Lermontov, Mikhail Yurevich
Mikhail Yurevich Lermontov (mēkhəyēl´ yōōr´yĬvĬch lyĕr´məntŭf), 1814–41, Russian poet and novelist. Given an extensive private education by his wealthy grandmother, Lermontov began writing poetry when he was 14. He first attracted public attention in 1837 with the inflammatory poem
"On the Death of the Poet,"
written to protest the death of Pushkin in a duel. A cavalry officer in the czar's army, he was temporarily banished to the Caucasus, where he had recuperated from illness as a child, and the area's stirring landscape became a prevailing element in his work. Of his early verse, which, like his life, was greatly influenced by Byron, only the lyric
(1830) is equal to his later work.
Lermontov's poetic reputation, second in Russia only to Pushkin's, rests upon the lyric and narrative works of his last five years. The Demon (1829–41, tr. 1930), his narrative poem about the love of a fallen angel for a mortal, was used by Anton Rubinstein as the basis of an opera. Mtsyri (1833; tr. The Circassian Boy, 1875) reflects Lermontov's antireligious feeling and idealization of primitive life. His heroic poems include "The Song of the Merchant Kalashnikov" (1837, tr. 1929). Lermontov's partially autobiographical novel A Hero of Our Time (1840, tr. 1958, 1966, 2005) consists of five tales describing aspects of the life of Pechorin, a disenchanted, bored, and doomed young nobleman. The novel is considered a pioneering classic of Russian psychological realism. Lermontov, who had once sought a position in fashionable society, became enormously critical of it. His caustic wit made him numerous enemies, and, like Pushkin, he was killed in a duel.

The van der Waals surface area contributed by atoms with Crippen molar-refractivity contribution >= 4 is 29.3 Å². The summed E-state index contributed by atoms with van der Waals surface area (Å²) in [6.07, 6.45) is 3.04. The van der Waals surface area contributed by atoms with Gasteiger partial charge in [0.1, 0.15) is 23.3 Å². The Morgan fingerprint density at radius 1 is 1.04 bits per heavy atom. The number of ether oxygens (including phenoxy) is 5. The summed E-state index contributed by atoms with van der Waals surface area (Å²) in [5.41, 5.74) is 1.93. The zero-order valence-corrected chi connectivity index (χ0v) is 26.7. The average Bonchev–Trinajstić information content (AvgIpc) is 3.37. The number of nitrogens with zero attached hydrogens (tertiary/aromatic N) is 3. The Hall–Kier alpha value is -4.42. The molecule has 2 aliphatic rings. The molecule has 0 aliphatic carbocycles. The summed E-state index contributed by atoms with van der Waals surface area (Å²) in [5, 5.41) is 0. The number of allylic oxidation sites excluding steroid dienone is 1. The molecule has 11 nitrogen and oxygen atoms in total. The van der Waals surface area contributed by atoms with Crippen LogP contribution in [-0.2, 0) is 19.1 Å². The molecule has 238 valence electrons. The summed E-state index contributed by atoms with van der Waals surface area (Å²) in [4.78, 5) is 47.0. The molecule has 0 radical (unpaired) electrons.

See biography by J. Lavrin (1959); studies by J. Mersereau (1962), L. Kelly (1977, repr. 1983), B. M. Eikhenbaum (1981), J. G. Garrard (1982), E. Etkind, ed. (1992), R. Reid (1997), V. Golstein (1998), I. Kutik (2004), and D. Powelstock (2005).
Questia, a part of Gale, Cengage Learning. www.questia.com
Publication information: Article title: Lermontov, Mikhail Yurevich. Encyclopedia title: The Columbia Encyclopedia, 6th ed.. © 2012 The Columbia Electronic Encyclopedia © 2012, Columbia University Press. Licensed from Columbia University Press. Used with the permission of Columbia University Press. All Rights Reserved. Publisher: The Columbia University Press. Place of publication: Not available. Publication year: 2013.
This material is protected by copyright and, with the exception of fair use, may not be further copied, distributed or transmitted in any form or by any means.